We made our annual "end of summer" trip out to Lake Chelan this weekend. A friend's family has a few houses out there. We stayed at her place on the Columbia River and swam off the huge dock at her aunt and uncle's house on the lake. We even picked apples straight off his tree. He bought several acres back in the 1980s and I can't even imagine what that property is worth now. Anyway, a great weekend with gorgeous blue skies.
I jumped off this dock into the water and it was freezing. I also realized that I have not used muscles in 9 months and some have been cut in half during that time. Let's just say that I stuck close to the dock for fear of drowning. Ouch. It was some clear, beautiful water though.
I had a scan on Tuesday. Prior to the scan I had to medicate because I was freaking. Lots of crying and lots of feelings. It's a nerve-wracking thing knowing they could tell you something has come back and you're sick again. Also, the whole PTSD/vomitting/worst pain of my life/ambulance thing that happened with a previous scan.
I had the follow-up appointment today, but first thing yesterday morning my phone rang with the caller ID coming up the cancer clinic. SO not something you want to see a day ahead of your appointment. After a small heart attack, they just needed to move up my appointment a few hours. Don't they realize?
A clean bill of health today. I feel like I need another giant nap coming off the energy of the last two days. Everyday this week I've walked in the door from work, eaten and gotten in bed. I'm SO tired. All I can think about is when and where I can lie down next.
p.s. I think I'm going to order these glasses? What do you think? Not too hipster-ish, right?
I want to talk about my surgeon still. I've looked at the picture of us an embarrassing number of times this week. I think my mom, sisters, and I all came out of this experience with small-medium crushes on him and his South African accent. I'm not sure if I got special treatment because of my boss, but I like to think he just really liked me. Shoot, maybe this is how he treats all of his patients and I'm not special at all, but either way I'm so, SO thankful that he was my surgeon. I'm going to just write down a few Gary stories so I can remember them.
- The first time he walked into the SICU he kicked out the resident who was breaking the cancer news VERY badly. He told me I just went from here (hand at his thigh) to VIP status (hand above his head), because my boss was talking to all the right people. Then he proceeded to walk through my options and I asked him who would make the decision. "You", he responded. Talk about the most overwhelming moment of my life. Shortly after that was the first "holy shit, I have cancer" meltdown with Leigh, Bill and Steph surrounding my bed. The saddest.
- He came to see me the next day and at the end of the visit I cracked a joke as he was walking out of the room. He turned and asked me to repeat myself. He laughed and said, "Good. You are going to need that sense of humor to get through this."
- His surgery schedule is booked out months in advance so when I ended up in the hospital in early May and they decided I had to have surgery, they worked hard to find open OR time and he came to work on his day off to perform my surgery the next week.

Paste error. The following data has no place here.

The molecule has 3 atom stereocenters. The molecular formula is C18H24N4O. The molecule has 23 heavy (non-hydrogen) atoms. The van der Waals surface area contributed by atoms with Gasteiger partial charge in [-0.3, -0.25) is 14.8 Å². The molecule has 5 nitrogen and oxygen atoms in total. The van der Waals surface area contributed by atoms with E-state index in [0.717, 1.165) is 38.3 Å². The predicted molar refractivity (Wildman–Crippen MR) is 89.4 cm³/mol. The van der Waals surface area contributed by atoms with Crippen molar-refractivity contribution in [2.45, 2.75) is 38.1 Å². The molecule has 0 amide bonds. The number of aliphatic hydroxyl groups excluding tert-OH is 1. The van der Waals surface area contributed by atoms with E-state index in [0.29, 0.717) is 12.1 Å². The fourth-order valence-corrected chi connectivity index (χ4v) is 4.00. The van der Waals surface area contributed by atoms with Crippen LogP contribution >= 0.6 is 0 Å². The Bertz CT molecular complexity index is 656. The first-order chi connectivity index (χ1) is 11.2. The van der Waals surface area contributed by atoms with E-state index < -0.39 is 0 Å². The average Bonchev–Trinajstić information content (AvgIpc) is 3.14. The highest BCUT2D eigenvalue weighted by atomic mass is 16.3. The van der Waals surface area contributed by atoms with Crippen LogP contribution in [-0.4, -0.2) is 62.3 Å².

- When they wheeled me into the OR he held my hand and talked to me as they put me under anesthesia. He asked if I wanted him to email my boss after the surgery because he knew that he was worried.
- The surgery was a little over seven hours and when he came to talk to my family, he asked my little brother to stand up, so he could sit. He was exhausted. I'm so thankful for such dedication.
- I think he was always a little shocked at how well I was doing post surgery, even calling me a superstar at one point. In his email to my boss (yes, I read it), he warned him on Monday that things were going well, but it was still too early to tell. I think he was waiting for the other shoe to drop. Probably because he wanted to keep me around longer ;)
- I wore my hair in a top knot during surgery on Thursday and then didn't look in a mirror or touch it again until Tuesday. He came in that day during rounds and was like, "You look SO much better." Thanks.
- He came to my room one afternoon and talked to me about several things and then told me that the pathology had come back with good news. I was like, "Way to bury the lead, Gary!"
- During post-op check ups, he'd examine my abdomen and then just rest his hand on my lower abdomen and pat it as he talked to me. It was such a kind/weird thing to do since most every other doctor would barely touch me during this whole process.
- Last month when I was crying in his office about getting the feeding tube out, I told him I was taking the easy way out using it to hydrate. His response, "well, at least you can admit that you're being lazy." Ha! I told my oncologist this story and she asked if I kicked him for that.
Clearly, I've got the opposite of Florence Nightingale effect happening. I feel like people are infinitely more attractive when they are good at their jobs. I was talking to an anesthesiology resident and when she heard he was my surgeon, she was like, "oh yeah, he's the best." Girl, I know. I love him. I'll get over it and move on with life, but he's my #MCM (man crush monday) right now.
This morning I had the last appointment with my surgeon. I hope and pray it's the end of the road for him and me. I love him and will weirdly miss him, but I don't want to see him again as a patient. He works just down the hall from me, so hopefully I will run into him once in a while.